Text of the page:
*Sadie Hawkins Day is officially celebrated on the first Saturday in November, but Sadie Hawkins dances may be held whenever an organization decides.
From 1934-1977, Al Capp produced the Li’l Abner comic strip about the hillbillies of the fictional town Dogpatch, Arkansas. And, in November of 1937, Capp first produced one of his most memorable legacies – Sadie Hawkins Day.
When Sadie Hawkins, the “homeliest gal in all them hills” reached 35 with nary a beau in sight, she, and her father, had had enough. Hekzebiah Hawkins declared a new event – Sadie Hawkins Day. On Sadie Hawkins Day, every eligible bachelor got a bit of a head start before Sadie took off after them. If Sadie caught one and dragged him across the finish line by sundown, he had to marry her.
The event was so popular with people in the real world and the old maids of Dogpatch, that they decided to make it an annual event. For the next 40 years, the November comics for Li’l Abner always included a Sadie Hawkins race.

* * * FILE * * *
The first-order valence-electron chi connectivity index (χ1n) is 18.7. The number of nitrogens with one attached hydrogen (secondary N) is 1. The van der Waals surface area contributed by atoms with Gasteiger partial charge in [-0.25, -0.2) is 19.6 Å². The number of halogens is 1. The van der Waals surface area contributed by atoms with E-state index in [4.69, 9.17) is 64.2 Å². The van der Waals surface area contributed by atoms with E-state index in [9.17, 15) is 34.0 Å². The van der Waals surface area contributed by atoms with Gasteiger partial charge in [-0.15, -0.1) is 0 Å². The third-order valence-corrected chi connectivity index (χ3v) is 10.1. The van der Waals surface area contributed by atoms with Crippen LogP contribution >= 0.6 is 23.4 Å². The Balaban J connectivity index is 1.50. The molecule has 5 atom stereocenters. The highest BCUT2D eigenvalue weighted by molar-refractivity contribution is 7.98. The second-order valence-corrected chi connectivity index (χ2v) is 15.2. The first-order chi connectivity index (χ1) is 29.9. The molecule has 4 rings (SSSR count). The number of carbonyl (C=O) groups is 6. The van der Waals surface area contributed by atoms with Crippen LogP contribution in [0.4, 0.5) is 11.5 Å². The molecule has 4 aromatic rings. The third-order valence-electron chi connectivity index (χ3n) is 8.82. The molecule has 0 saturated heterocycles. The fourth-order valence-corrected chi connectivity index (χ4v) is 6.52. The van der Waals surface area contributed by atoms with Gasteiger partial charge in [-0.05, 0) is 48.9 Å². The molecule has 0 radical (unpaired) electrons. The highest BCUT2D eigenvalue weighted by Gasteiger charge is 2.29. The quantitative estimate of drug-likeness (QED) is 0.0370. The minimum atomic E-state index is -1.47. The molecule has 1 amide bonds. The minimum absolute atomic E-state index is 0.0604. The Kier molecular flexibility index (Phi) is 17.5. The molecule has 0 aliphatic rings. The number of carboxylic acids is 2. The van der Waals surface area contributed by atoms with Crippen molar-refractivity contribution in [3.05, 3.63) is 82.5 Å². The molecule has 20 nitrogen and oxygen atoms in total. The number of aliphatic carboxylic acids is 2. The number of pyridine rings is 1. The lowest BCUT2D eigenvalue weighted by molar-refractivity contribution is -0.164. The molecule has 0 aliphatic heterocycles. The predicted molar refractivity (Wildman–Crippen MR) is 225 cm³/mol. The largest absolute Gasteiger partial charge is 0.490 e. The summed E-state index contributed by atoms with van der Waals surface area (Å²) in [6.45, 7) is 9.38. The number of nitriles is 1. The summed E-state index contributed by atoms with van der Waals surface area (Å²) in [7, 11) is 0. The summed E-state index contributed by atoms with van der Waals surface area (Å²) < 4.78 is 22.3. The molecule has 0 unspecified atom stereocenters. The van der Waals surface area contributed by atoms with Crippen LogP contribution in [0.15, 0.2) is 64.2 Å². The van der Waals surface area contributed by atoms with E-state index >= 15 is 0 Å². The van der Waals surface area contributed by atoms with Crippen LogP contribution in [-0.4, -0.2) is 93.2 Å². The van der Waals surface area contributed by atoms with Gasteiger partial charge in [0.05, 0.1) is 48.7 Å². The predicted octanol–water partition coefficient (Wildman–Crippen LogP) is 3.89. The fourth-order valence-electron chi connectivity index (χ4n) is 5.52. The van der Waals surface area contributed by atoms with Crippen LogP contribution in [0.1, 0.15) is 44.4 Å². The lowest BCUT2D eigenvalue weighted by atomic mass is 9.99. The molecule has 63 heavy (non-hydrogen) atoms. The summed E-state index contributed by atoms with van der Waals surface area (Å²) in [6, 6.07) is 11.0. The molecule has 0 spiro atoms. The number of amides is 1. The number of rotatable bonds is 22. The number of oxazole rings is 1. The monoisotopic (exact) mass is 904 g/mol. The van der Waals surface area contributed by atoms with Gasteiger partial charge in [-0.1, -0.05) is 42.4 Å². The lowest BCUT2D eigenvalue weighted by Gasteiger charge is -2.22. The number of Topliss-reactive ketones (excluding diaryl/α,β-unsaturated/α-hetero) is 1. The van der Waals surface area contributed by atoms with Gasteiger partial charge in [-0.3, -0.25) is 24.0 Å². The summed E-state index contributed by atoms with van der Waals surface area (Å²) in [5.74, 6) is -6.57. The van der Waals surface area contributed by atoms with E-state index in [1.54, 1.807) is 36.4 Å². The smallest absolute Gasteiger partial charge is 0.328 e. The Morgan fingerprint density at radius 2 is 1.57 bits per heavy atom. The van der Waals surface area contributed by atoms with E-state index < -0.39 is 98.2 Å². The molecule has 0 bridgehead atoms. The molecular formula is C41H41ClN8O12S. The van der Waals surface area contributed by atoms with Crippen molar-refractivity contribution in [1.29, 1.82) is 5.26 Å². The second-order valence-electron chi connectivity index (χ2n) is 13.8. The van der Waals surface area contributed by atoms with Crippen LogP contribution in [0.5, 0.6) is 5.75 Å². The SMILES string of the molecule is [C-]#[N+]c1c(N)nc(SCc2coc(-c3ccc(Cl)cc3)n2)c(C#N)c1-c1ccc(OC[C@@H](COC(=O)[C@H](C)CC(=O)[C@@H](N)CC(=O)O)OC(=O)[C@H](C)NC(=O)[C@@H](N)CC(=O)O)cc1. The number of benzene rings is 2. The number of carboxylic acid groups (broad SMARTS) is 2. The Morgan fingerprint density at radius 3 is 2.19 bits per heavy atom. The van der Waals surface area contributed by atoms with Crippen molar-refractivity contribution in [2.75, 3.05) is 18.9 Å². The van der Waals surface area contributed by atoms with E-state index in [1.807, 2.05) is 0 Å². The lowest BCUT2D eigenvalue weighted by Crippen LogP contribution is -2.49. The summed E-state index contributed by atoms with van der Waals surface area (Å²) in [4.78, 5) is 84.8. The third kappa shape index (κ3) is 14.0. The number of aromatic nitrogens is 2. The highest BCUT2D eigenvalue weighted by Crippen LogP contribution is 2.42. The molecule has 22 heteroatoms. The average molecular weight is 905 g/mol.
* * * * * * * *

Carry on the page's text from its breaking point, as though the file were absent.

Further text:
Within just a few years, people around the U.S. began celebrating Sadie Hawkins Day, either on the first Saturday in November, the Saturday after November 9, or whatever November date best fit their schedule. However, instead of matrimony, Sadie Hawkins Day usually resulted in women asking men to a dance instead.
“When Boaz had finished eating and drinking and was in good spirits, he went over to lie down at the far end of the grain pile. Ruth approached quietly, uncovered his feet and lay down. In the middle of the night something startled the man; he turned—and there was a woman lying at his feet!
“Who are you?” he asked.
“I am your servant Ruth,” she said. “Spread the corner of your garment over me, since you are a guardian-redeemer of our family.””
P.S. Book Lovers’ Day is also held on the first Saturday in November (and on August 9).
P.P.S. November 2 is also Look for Circles Day. Yes, you read that right. Look for Circles Day. If you know why, you are way ahead of me.